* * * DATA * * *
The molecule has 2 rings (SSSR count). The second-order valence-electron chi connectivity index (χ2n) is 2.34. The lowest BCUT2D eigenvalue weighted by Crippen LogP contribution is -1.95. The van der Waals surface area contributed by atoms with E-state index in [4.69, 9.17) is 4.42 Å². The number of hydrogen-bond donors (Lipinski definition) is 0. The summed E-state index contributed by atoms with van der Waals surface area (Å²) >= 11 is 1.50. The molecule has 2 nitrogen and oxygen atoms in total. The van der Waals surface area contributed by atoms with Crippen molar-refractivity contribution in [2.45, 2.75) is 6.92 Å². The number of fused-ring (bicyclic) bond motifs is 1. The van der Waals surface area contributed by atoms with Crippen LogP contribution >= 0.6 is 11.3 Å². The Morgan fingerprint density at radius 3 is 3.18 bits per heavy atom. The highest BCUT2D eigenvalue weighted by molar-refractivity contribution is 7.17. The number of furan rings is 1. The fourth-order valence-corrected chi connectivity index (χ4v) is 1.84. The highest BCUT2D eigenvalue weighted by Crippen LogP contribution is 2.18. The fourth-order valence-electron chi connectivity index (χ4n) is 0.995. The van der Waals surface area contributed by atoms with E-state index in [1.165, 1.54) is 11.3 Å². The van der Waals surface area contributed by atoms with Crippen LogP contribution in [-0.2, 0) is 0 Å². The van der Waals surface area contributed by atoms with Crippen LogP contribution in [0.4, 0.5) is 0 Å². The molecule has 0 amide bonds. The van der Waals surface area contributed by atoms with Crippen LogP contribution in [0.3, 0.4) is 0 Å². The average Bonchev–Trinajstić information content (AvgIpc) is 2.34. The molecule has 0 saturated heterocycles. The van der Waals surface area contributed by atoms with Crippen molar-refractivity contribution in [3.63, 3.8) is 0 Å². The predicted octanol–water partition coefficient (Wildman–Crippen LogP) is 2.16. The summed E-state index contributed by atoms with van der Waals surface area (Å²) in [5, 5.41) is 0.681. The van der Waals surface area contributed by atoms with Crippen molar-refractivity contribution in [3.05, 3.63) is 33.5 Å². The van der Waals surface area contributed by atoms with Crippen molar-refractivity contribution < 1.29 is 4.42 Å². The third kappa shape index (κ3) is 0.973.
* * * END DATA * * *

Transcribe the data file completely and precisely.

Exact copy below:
The molecule has 2 rings (SSSR count). The second-order valence-electron chi connectivity index (χ2n) is 2.34. The lowest BCUT2D eigenvalue weighted by Crippen LogP contribution is -1.95. The van der Waals surface area contributed by atoms with E-state index in [4.69, 9.17) is 4.42 Å². The number of hydrogen-bond donors (Lipinski definition) is 0. The summed E-state index contributed by atoms with van der Waals surface area (Å²) >= 11 is 1.50. The molecule has 2 nitrogen and oxygen atoms in total. The van der Waals surface area contributed by atoms with Crippen molar-refractivity contribution in [2.45, 2.75) is 6.92 Å². The number of fused-ring (bicyclic) bond motifs is 1. The van der Waals surface area contributed by atoms with Crippen LogP contribution >= 0.6 is 11.3 Å². The Morgan fingerprint density at radius 3 is 3.18 bits per heavy atom. The highest BCUT2D eigenvalue weighted by molar-refractivity contribution is 7.17. The number of furan rings is 1. The fourth-order valence-corrected chi connectivity index (χ4v) is 1.84. The highest BCUT2D eigenvalue weighted by Crippen LogP contribution is 2.18. The fourth-order valence-electron chi connectivity index (χ4n) is 0.995. The van der Waals surface area contributed by atoms with E-state index in [1.165, 1.54) is 11.3 Å². The van der Waals surface area contributed by atoms with Crippen LogP contribution in [-0.2, 0) is 0 Å². The van der Waals surface area contributed by atoms with Crippen LogP contribution in [0.4, 0.5) is 0 Å². The molecule has 0 amide bonds. The van der Waals surface area contributed by atoms with Crippen LogP contribution in [0.3, 0.4) is 0 Å². The average Bonchev–Trinajstić information content (AvgIpc) is 2.34. The molecule has 0 saturated heterocycles. The van der Waals surface area contributed by atoms with Crippen molar-refractivity contribution in [3.63, 3.8) is 0 Å². The predicted octanol–water partition coefficient (Wildman–Crippen LogP) is 2.16. The summed E-state index contributed by atoms with van der Waals surface area (Å²) in [5, 5.41) is 0.681. The van der Waals surface area contributed by atoms with Crippen molar-refractivity contribution in [3.05, 3.63) is 33.5 Å². The van der Waals surface area contributed by atoms with Crippen molar-refractivity contribution < 1.29 is 4.42 Å². The third kappa shape index (κ3) is 0.973.